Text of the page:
One of the most hated rules at the art school I attended was that first-year commercial art students had to hand letter all their assignments. It was thought that by doing this, students would gain a better appreciation for fonts. In actual practice all it seemed to do was make assignments take twice as long as they should have. This was the early 1980s, so granted the available technology (press-on letters!) wasn’t much better.
At the time I was really grateful that I had grown up around hand-lettering. My grandfather was a sign painter, and my father learned from him. I remember watching my father letter mailboxes as a child. One of the tricks he used was to draw out his letters on a sheet of butcher paper. He could adjust his spacing and his lines all he wanted, and when the drawing was done he would use a run a pounce wheel around the outlines. He would then lay his pounced pattern over whatever he was going to letter, and dust it with colored chalk. This would leave a dotted outline of his lettering that he could use as a guideline for painting.
To transfer the text to my background, I would use a variation on this idea. Even the smallest pounce wheel wasn’t going to work for such small letters, so I had to use a pin to manually punch the holes. My pattern (above) was a standard font (“Spiral Initials”) that I had edited in a vector program. Even with the edited version, I knew I was going to adjust the letters somewhat for my design, but I decided not to spend the time doing that on the computer when it was likely I’d be making a lot of adjustments in the clay anyway. If there is one truth to sculpting letters in clay, it’s that the process is not very precise!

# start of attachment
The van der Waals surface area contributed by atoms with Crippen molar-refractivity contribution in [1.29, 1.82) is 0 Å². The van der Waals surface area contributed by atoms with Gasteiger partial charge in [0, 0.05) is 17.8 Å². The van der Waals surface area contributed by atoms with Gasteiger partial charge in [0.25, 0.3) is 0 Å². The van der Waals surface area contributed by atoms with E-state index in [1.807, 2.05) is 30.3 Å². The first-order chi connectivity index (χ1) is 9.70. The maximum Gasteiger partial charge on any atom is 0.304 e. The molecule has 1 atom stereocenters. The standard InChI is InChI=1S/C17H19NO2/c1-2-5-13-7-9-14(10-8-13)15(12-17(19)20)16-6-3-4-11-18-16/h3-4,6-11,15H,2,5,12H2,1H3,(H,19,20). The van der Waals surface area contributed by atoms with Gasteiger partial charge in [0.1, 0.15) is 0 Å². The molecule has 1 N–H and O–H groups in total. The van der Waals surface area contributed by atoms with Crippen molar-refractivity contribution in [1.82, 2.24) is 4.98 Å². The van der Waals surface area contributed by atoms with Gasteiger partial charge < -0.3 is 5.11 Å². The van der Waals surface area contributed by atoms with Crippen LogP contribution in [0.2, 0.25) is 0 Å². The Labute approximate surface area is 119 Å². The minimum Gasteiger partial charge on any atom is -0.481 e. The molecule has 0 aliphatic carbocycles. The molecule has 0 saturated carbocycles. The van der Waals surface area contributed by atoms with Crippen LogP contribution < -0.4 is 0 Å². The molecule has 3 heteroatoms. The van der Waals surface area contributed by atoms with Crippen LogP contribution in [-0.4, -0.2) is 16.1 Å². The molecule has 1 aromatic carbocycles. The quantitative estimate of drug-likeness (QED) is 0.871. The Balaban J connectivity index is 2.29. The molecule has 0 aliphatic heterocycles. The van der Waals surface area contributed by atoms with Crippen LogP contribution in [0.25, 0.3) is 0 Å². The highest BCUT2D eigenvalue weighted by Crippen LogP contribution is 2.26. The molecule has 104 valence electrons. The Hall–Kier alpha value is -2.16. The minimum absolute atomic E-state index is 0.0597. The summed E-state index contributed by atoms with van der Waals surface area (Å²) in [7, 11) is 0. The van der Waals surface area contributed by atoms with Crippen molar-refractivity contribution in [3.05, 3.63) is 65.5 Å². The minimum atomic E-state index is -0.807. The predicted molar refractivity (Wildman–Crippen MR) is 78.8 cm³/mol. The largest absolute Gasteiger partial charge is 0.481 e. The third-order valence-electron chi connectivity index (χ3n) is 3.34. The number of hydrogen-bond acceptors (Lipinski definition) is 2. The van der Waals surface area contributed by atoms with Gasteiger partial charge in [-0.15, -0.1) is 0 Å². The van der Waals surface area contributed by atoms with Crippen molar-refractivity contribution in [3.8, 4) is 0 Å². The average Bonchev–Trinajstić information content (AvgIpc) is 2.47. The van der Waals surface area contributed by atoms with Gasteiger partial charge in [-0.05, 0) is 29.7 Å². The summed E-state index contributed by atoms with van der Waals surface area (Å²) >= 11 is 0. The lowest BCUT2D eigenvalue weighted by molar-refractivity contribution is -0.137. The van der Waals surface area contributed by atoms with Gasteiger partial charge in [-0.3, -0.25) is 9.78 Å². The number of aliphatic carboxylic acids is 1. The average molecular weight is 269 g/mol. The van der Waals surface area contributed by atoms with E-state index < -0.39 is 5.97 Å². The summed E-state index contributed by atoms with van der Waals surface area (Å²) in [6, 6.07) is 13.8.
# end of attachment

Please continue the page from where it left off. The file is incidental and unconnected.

All I really needed was a guideline for the general shape and spacing of the letters. Once I had that, I was pretty sure I could wing it with the clay. Here was what I had to work with after the pouncing. (I’ll explain that blue guideline under the text in a future post, since it’s going away for a little while.)
I waffled back and forth for a while, trying to decide if the letters would be cut into the background (making them dark) or raised up from it (making them lighter). Cutting letters in is a fair bit easier, but I thought the design worked better with them light so that meant cutting away the background. Here I’ve started on the “P I R”. I’ve placed the horse on to background for a moment so I can check the depth against the horse. Once the piece is cast in earthenware and colored with art glaze, the depth of any particular area translates into darkness of color. I don’t want to carve so deeply that the background is as dark as the outline around the horse.
In this picture, I am almost finished with the letters. To keep the edges of the letters crisp and the faces uniformly level, I freeze the clay and work while it is still cold. That’s why the piece looks wet. (The water works as a pretty good lubricant for the sculpting tools.) I can only work for a little while before the clay becomes too soft and I have to return it to the freezer.
That’s another good reason for working the background separate from the horse. From this point forward, I’ll be alternating my work between the two. When whichever I am working on thaws, I put it back and retrieve the other from the freezer.